One of the key elements of the Bill is the introduction of a criminal offence for corporations, which fail to stop their staff facilitating tax evasion.
An energy trader was entitled to be paid as if he was earning his usual commission when he took the first four EU mandated weeks of his annual leave. The Court of Appeal confirmed that commission and non-guaranteed overtime are still the only payments that employers must include in holiday pay.
A recent ruling held that to assess whether activities were fundamentally the same before and after the transfer, they had to be defined in a common sense and pragmatic way – not at such a level of generality that they did not really describe the specific activities at all – but having regard to the evidence in the round.
A first draft of the regulations implementing the apprenticeship levy i) provides that employers fall within the levy if their total payroll exceeds £2.8 million in the previous tax year, or is expected to reach £3 million in the current tax year; and ii) sets out the information that employers must provide to HM Revenue & Customs concerning the levy.
An inquiry on corporate governance has been launched and will focus on executive pay, directors’ duties, how to increase the number of women in executive positions on boards as well as worker representation on boards and on remuneration committees.
The government has unveiled its draft legislation, setting out how it plans to simplify and tighten the rules on the taxation of termination payments. The changes are expected to come into force in April 2018.
The House of Lords has approved the draft National Minimum Wage (Amendment) (No.2) Regulations 201, which will increase the various rates of the NMW. The new rates will apply from 1 October 2016.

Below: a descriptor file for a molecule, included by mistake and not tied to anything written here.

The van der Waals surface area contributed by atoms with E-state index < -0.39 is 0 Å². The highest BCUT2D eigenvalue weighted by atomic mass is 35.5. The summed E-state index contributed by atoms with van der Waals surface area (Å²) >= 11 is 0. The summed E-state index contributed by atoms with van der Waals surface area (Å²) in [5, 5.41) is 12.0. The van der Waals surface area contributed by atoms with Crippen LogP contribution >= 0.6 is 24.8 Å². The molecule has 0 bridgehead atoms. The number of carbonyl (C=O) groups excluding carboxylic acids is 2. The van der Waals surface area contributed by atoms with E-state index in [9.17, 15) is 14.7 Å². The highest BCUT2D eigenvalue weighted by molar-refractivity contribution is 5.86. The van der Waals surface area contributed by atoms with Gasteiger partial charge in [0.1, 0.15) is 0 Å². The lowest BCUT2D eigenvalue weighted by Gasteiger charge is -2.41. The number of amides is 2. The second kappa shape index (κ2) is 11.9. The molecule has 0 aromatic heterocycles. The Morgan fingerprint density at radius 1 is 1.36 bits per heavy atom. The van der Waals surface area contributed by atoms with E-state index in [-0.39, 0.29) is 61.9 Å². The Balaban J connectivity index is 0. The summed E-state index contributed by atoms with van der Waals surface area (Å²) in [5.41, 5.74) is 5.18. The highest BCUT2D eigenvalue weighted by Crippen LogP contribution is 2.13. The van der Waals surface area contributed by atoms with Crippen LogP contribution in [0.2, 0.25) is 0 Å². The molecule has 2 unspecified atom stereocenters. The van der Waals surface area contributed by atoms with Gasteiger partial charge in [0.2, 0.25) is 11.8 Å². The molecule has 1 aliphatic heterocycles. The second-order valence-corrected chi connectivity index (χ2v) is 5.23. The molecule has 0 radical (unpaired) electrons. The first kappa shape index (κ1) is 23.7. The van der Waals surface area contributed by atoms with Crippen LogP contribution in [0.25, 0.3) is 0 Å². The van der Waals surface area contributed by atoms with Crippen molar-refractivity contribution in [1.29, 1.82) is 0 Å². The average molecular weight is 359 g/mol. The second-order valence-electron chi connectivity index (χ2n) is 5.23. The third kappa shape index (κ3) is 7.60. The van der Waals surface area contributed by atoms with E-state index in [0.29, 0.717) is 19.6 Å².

An expatriate teaching centre manager working in Bangladesh for a UK non-departmental public body was entitled to bring claims for unfair dismissal and under the Equality Act 2010 in an employment tribunal in Great Britain as his employment had an overwhelmingly closer connection with Great Britain and with British employment law than any other system.
An engineer whose responsibilities were reduced because of his disabilities could not have a pay cut forced on him. A reasonable adjustment for disability, which was incompatible with the terms of the employment contract could not be imposed by an employer and would only be effective with the employee’s consent. There was no reason in principle why pay protection, in conjunction with other measures, could not be a reasonable adjustment – the question would always be whether it was reasonable for the employer to have to take that step.
The government has all but rejected the House of Lords Select Committee’s Report recommendations with respect to disabled people and employment, which included providing further guidance on reasonable adjustments, flexible working requests for carers and tribunal procedures and fees. The government’s only commitment was to evaluate the right for carers to request flexible working by April 2019.